TKP recently began offering cooking classes for kids ages 8 and up, for $35 each, and they are now expanding to offer a few for kids 5-8. At the first one for “littles” on Monday, April 30, kids will make pizza. “Teen Kitchen Project is excited to open our doors to aspiring chefs ages 5 and up who are interested in learning more about developing their culinary skills,” says founder Angela Farley. “We believe empowering young people with the knowledge and skills to prepare food from scratch is essential to accomplish our goal of building a healthier Santa Cruz County, one meal at a time.”

Topics for the older kids have included burgers, tacos and dumplings. During the 2-hour classes, kids work with other students in groups of two to four. There are also adult chefs and a teen helper present. At the end of class, participants get to eat the food they prepare. Monday and Wednesday classes are at the Aptos location (8061 Aptos St.), and Friday classes are at the Soquel location (2880 Research Park Dr.). Enrollment is limited. Visit the registration page at crm.fundly.com//6708/Pages/Events/#/.

For those unfamiliar with Teen Kitchen Project, executive director Angela Farley launched TKP in 2012 after her son was diagnosed with cancer. Farley decided she wanted to help other families affected by cancer, to at least attempt to decrease some of the pressure and feelings of being overwhelmed. Today, the organization regularly delivers 600-700 free, healthy meals for clients throughout Santa Cruz County who are in crisis due to illness.  Teen volunteers ages 13-18 prepare meals with the assistance of adult volunteers. The teens gain valuable skills as they volunteer. For more info, visit the web site teenkitchenproject.org.

 

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Teen Kitchen Project news including Santa Cruz brunch benefit

Teen participants from Teen Kitchen Project’s new spot at El Pajaro CDC Incubator Kitchen

Teen participants from Teen Kitchen Project’s new spot at El Pajaro CDC Incubator Kitchen

The NEXTies of Santa Cruz (organized by Event Santa Cruz) recently announced that Teen Kitchen Project is receiving the 2016 award for “Nonprofit Organization of the Year” and TKP has even more good news to share; keep reading for details.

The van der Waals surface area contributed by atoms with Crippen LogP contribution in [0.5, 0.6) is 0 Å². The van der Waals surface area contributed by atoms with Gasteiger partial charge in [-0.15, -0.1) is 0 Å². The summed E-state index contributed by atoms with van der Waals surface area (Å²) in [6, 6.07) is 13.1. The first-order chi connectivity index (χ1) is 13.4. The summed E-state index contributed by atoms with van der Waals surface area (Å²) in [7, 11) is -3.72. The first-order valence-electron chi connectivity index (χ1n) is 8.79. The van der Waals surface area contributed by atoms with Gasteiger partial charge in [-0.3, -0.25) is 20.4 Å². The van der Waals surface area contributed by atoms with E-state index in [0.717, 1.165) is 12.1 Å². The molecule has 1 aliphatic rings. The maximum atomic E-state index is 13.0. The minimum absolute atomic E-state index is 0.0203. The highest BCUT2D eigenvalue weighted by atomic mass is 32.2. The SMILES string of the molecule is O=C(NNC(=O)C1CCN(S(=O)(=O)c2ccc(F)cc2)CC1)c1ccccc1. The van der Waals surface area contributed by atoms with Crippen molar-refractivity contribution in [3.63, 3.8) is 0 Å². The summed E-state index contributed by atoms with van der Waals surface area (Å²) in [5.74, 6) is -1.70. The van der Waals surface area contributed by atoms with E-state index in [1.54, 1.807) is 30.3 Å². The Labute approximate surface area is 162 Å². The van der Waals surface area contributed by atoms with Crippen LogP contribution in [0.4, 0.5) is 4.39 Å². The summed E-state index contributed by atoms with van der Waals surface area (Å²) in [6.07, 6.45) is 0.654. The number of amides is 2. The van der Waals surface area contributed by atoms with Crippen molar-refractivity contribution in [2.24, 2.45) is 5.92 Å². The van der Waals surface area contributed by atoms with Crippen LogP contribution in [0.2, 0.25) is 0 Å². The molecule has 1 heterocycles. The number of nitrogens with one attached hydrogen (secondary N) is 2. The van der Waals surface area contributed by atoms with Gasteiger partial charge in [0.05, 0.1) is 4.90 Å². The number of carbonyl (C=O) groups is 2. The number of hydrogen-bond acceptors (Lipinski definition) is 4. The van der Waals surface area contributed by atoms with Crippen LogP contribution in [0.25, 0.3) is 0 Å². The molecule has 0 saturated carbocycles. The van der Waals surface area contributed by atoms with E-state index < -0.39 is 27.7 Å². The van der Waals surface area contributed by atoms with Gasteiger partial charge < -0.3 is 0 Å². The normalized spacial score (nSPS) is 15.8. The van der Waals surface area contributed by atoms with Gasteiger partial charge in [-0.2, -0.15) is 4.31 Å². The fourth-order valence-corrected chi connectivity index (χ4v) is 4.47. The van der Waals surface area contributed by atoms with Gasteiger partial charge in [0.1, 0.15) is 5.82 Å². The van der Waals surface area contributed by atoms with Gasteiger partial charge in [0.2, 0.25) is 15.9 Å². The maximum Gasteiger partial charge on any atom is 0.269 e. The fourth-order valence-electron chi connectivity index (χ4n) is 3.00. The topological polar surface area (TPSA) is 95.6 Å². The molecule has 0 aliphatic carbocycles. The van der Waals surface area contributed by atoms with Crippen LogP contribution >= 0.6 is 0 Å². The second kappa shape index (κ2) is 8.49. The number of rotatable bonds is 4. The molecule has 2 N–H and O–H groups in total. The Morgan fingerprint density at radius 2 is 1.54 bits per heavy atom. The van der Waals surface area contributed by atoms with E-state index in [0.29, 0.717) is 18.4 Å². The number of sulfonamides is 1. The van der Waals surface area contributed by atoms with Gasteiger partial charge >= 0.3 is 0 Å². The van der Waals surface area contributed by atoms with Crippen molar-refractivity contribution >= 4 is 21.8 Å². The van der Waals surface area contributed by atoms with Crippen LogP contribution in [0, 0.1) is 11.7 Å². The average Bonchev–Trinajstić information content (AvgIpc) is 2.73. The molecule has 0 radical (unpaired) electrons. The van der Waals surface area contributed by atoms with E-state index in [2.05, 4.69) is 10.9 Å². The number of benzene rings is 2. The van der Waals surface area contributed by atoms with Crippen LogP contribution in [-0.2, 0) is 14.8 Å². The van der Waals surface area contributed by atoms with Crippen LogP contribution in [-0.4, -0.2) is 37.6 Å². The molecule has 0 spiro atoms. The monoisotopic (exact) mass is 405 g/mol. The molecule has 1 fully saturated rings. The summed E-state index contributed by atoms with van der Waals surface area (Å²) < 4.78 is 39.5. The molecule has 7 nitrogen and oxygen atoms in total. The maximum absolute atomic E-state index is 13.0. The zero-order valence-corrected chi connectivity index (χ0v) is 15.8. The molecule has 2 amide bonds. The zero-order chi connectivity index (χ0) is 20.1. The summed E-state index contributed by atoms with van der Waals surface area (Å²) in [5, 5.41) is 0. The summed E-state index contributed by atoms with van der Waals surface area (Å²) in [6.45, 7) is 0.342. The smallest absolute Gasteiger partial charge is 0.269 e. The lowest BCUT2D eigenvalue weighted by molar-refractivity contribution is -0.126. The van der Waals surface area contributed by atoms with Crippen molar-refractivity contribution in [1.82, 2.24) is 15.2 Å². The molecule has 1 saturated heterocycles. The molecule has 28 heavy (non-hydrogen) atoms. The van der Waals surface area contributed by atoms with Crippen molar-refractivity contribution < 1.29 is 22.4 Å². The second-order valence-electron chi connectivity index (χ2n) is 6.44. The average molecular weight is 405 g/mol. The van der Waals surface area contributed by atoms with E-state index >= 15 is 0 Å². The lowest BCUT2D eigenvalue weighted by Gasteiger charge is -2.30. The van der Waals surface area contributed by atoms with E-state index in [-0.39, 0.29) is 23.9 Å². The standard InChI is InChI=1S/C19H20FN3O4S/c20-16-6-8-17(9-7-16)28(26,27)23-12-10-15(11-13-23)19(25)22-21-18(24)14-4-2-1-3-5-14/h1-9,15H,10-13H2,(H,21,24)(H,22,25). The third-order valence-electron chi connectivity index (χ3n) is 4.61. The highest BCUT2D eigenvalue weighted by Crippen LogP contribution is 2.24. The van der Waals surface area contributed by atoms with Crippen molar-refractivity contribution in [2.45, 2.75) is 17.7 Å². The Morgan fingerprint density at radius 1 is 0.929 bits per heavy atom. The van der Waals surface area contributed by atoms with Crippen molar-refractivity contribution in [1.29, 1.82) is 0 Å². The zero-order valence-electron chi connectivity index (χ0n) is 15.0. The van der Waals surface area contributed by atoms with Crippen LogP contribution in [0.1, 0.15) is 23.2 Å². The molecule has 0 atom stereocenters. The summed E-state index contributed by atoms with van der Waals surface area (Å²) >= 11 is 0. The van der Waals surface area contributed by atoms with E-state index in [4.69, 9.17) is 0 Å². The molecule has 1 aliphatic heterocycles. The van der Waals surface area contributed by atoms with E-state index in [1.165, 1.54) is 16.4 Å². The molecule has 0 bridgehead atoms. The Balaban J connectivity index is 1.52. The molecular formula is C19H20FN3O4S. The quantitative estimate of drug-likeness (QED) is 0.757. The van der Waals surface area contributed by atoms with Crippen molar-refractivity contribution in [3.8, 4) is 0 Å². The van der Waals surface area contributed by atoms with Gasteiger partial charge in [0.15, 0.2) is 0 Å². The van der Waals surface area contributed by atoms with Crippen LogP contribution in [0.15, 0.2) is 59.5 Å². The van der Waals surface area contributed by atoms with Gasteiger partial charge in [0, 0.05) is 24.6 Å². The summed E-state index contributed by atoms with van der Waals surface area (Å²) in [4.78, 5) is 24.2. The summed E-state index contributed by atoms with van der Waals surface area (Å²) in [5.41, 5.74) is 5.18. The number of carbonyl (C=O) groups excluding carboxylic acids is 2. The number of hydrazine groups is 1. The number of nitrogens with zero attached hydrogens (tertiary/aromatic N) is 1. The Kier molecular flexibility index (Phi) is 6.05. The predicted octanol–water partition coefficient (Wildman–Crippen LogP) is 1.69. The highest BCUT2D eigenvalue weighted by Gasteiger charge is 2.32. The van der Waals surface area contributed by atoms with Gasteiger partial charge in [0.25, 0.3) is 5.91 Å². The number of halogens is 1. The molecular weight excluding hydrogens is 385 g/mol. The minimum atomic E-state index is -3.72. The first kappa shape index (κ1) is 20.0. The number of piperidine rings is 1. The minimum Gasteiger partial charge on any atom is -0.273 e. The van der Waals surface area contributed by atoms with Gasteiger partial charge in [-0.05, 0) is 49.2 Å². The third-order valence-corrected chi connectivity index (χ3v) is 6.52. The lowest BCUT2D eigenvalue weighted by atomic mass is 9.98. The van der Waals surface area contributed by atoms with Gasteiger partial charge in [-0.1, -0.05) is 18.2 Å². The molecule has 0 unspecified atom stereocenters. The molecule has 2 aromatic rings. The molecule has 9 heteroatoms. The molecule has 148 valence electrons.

There will be a Teen Kitchen Project benefit brunch—actually two of them!—on Saturday, April 30 at the Santa Cruz Food Lounge (1001 Center St.). The TKP teens will be taking orders, cooking, and serving customers. A silent auction will have art, jewelry, flower bouquets, and more. There are two brunch seatings, 9:30 a.m. and noon. Tickets are $45 and include a menu featuring salad, fruit, baked goods, coffee, and tea. Each attendee receives an entrée choice (one selection is frittata with a side of Freedom Meat Locker sausage) and a choice of mimosa or orange juice. Kids under 12 cost $18. Purchase online. 100% of proceeds from tickets and auction benefit TKP.

For those unfamiliar with Teen Kitchen Project, executive director Angela Farley launched TKP in 2012 after her son was diagnosed with cancer. Farley decided she wanted to help other families affected by cancer, to at least attempt to decrease some of the pressure and feelings of being overwhelmed. Today, the organization regularly delivers free, organic meals to about 50 families affected by cancer, and has delivered more than 49,000 meals since 2012. There are families in locations across Santa Cruz County. Right now, 40% of the clients they serve live within five miles of Watsonville, but they hope to be able to increase this number. That leads to the next bit of news.

On March 7, TKP started cooking at the El Pajaro CDC (Community Development Corporation) Incubator Kitchen in addition to their original commercial kitchen in Soquel. They cook several days a week at the Watsonville kitchen, and will soon reduce their schedule to just two days a week in Soquel. The Incubator kitchen provides small groups of youth the opportunity to learn more about working as chefs in the hospitality industry. TKP’s “staff” adult mentor chefs are Stephanie Forbes, ElizaBeth Link, Cabrillo College culinary student Michelle Spencer and Cabrillo staff member Hector Quiroz. The “volunteer” adult mentor chefs are Tauna Coulson (Soquel kitchen), former Cabrillo Culinary Department instructor Kathy Niven (Watsonville kitchen), and Jesse Plasencia (Watsonville kitchen).

The program doesn’t just help the families it serves, it also helps teens gain valuable skills as they volunteer. These individuals are ages 14 to 19, in 8th grade or above, and have come from most of the area’s high schools. Most who work at the Soquel kitchen are doing this in exchange for community service hours, but there are some who sign up just for the experience. The required commitment is every other week for a minimum of eight weeks.

For more info on Teen Kitchen Project, visit their web site.